Blending mode Screen has at least the right direction:
Reduce the opacity to reduce the effect. Insert another identical shape to lighten more
The effect is now better than what's got by inserting only transparent white because this doesn't reduce the colorfulness as much as transparent white. Unfortunately the same highlighter shape cannot be used if there's also other colors below.
A method which allows several colors highlighted with the same shape is to insert a white shape with blending mode overlay:
On the top there's a white shape with reduced opacity and blending mode overlay.
Another way with a little more control to highlight with the same shape more than one color below is to use 2 highlighter shapes with different blending modes:
At first insert a white shape which has reduced opacity, but blending mode = normal. It makes everything below lighter, but washes the colors out at the same time:
Then insert a copy of the same shape, but fill it with solid max bright and saturated green. Let it have blending mode Saturation. Reduce the opacity as needed:
None of these methods is perfect. I guess colorfulness reduction caused by only inserting transparent white for light (or transparent black to get a shadow) has started to look disturbing for you. If I guessed right you already have an idea that highlights and shadows need something more than inserting transparent black or white.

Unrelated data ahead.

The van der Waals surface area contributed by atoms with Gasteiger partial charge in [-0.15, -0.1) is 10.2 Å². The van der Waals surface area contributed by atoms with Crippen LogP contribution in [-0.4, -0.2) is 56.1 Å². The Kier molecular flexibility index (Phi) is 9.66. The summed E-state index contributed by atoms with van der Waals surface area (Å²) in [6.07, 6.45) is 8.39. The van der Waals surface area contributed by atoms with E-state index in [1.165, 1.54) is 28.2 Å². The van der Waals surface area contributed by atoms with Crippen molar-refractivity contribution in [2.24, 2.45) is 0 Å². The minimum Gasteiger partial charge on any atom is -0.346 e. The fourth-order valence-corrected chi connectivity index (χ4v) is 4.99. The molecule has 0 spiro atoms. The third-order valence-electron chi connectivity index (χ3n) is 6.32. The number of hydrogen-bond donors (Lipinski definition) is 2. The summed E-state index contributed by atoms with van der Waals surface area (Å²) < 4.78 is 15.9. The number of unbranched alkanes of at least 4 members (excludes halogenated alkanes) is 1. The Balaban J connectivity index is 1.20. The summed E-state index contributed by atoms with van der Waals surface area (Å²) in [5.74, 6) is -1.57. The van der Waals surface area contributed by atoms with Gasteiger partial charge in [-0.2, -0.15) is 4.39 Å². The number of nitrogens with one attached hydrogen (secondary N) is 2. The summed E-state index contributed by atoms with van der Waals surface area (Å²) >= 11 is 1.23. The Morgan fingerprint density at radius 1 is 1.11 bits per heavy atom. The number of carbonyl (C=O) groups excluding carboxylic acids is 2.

On matte surfaces the washed out highlight color is very much a lie which has pushed away the truth, because in RGB photos highlights often look washed. That happens because the RGB system cannot show the right color of the highlights if the darker areas are trimmed for good brightness, contrast and color saturation. The real highlight on a matte surface should be brighter, but as colorful (=same chroma) as the same material with less light.
Glosses reflect the environment which makes things soon complex - plausible glosses need some talent and experience if one doesn't make them with 3D model rendering. Photoshop's Bevel&Emboss effect is a special case of it.
Finally let's try how to make a practical shading with the shown methods. We try only the overlay due its simplicity. We have a 2-color plane with a spherical bubble. Now the bubble is well visible because it has a thick black stroke. We want to get rid of strokes and make it visible with shading:
We insert an united copy of the bubble outline which has white to black gradient fill and blending mode overlay:
A copy of the inserted "shader" is shown in the right.
For comparison there's the same with blending mode normal. Note the heavy loss of chroma:
To see what a 3D program can make from the same subject and by assuming the light comes downwards I insert this rendered 3D model:
It's drawn in an entry level CAD program which unfortunately doesn't have controlled and realistic rendering capablity, so it's exported as OBJ file and opened in Photoshop:
It's not radically different than the BW gradient overlay version made in Illustrator except it has perspective and perfect division of the sphere.